Pitt head coach Jamie Dixon watches as his team takes on Wake Forest earlier this month.
By Gene Collier / Pittsburgh Post-Gazette
They saw that ninth seed coming at the landmark souvenir stand on Forbes, which is why you couldn’t get a Pitt T-shirt commemorating the NCAA basketball tournament Monday, even if you could easily snag a green “Kiss Me I’m French” pullover on St. Patrick’s Day.
“What nationality you lookin’ for?” asked the helpful salesperson.
Yeah, he had a good selection, but nothing that brought together the topical descent-into-Madness ethnicity of basketball, Pitt and NCAA.
Had Jamie Dixon’s team had a higher seed, as it often has in this golden era of Pitt basketball, merchandisers would have rolled the dice on two strong weeks of sales, but getting past eighth-seeded Colorado Thursday looms a little nettlesome, to say nothing of overturning Florida, the tournament’s overall top seed.
The entire men’s field is shaping up as Gator bait, according to oddsmakers at Bovada.lv, who’ve installed Florida as an 11-2 favorite. Pitt’s odds against winning six in a row got portrayed as 66-1. (Not bad at all, really).
Still, there’s gotta be excitement in Oakland this week, right? Or that’s approximately what I was thinking when I resolved to hang out there for a while, monitoring the buzz, absorbing the complex flavors of anticipation.
Nothing’s as reliably flavorful on a perpetual basis as the Dirty O, of course, where the original hot dog is still only $3.84 including tax and still tastes drop-dead wonderful, and that’s probably why I wasn’t taking in a lot of tournament buzz as I wolfed one.
The only buzz, in fact, was from the person filling out the job application at the counter.
“I need personal references?” she asked.
“Just a couple,” said the counter person.
Well, obviously. It’s the O!
But had I stayed another 10 seconds, I’d have been down another $3.84, so I walked through the student union mining for buzz.
“You a college basketball fan?” I asked a young female student.
“Yes,” she said with a tentative smile.
“Would you like to comment to the Post-Gazette on Pitt’s chances in the NCAAs? You’ve been selected at random.”
“Naw, I’m good.”
No problem; thanks anyway. There had to be thousands of people on campus ready to characterize this edition of Pitt’s almost annual colloquy of anticipation and heartache, its hopes and battered dreams amid its singular March Madness.
Fortunately, just outside the Cathedral of Yearning, Billy Sachse was arriving early for class, having pretty much gathered and catalogued not only his thoughts on the matter, but the thoughts of a majority of the student body and most of the city, at least as I see them.
“I actually like the situation they’re in this year because there have been plenty of years they’ve projected to go deep into the tournament, they’ve had high expectations, and as any Pitt fan knows, they’ve fallen short of those expectations in the past,” said the junior marketing major. “They really have nothing to lose. I think they’re going to play with a chip on their shoulder. I’m not going to look past Colorado in the first round because I think that’s what people did last year with Wichita State. If they get past Colorado, they have a chance to really put on a show in the second round.”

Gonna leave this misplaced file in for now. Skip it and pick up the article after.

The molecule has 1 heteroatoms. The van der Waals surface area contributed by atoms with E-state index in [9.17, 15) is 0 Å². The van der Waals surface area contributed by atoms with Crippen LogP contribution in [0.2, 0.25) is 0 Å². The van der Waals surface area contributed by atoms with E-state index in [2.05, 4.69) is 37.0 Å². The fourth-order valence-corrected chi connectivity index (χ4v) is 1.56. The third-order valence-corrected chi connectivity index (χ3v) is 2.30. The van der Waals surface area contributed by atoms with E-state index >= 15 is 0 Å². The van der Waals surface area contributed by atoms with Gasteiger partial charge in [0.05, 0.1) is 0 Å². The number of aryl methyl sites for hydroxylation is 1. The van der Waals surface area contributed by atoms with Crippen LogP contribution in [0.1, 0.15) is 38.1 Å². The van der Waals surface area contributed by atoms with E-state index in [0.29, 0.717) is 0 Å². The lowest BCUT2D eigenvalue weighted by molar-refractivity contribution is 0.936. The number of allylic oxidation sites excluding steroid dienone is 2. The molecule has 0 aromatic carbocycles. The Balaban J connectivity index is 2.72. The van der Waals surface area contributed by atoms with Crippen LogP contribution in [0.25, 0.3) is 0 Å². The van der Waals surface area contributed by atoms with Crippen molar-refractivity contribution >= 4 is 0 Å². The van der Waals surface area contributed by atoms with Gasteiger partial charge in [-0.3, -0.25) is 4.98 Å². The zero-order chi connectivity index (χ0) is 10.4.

Sachse, whose dad graduated from Pitt in the late 1980s, described himself as perhaps more optimistic than most fans on a campus that has heard all too recently that the Panthers might not even deserve a place anywhere in the 68-slot bracket.
“We never really got that signature win this year,” he said. “We lost a lot of tough games. People were really down on the team. The atmosphere was kind of, you know, we’re underachieving. Wait ’til next year until we get these new players in. Just kind of chalked it up as a loss this year.
“I think a lot of people are like, ‘Ah, maybe we’ll get that first round but then we have to play the overall [No.] 1 seed and there’s no chance we can beat them. That contributes to my opinion about them being in a great position. Most people are counting them out, so play with that chip on your shoulder and make something happen.”
From Sachse’s spot on the Cathedral steps to the far boundaries of Pitt’s campus and beyond to the pan-demographic perimeters of the Panthers fan base, there is only one game Jamie Dixon can win — the one that puts Pitt in the Final Four.
Anything else, wrongly enough, will reek of disappointment. Such is the price of consistent excellence without ultimate validation.
“We need that big run in the tournament to satisfy people,” Sachse said. “In the city of Pittsburgh they’re used to championships. They have a lot of them, and, I think, in a lot of ways, Pitt’s in the shadow of a lot of the professional teams because they haven’t had that level of success in terms of winning a regional final, winning a national championship since the football team did in ’76.
“I’m always gonna have their back 100 percent, but we really do need a big run.”
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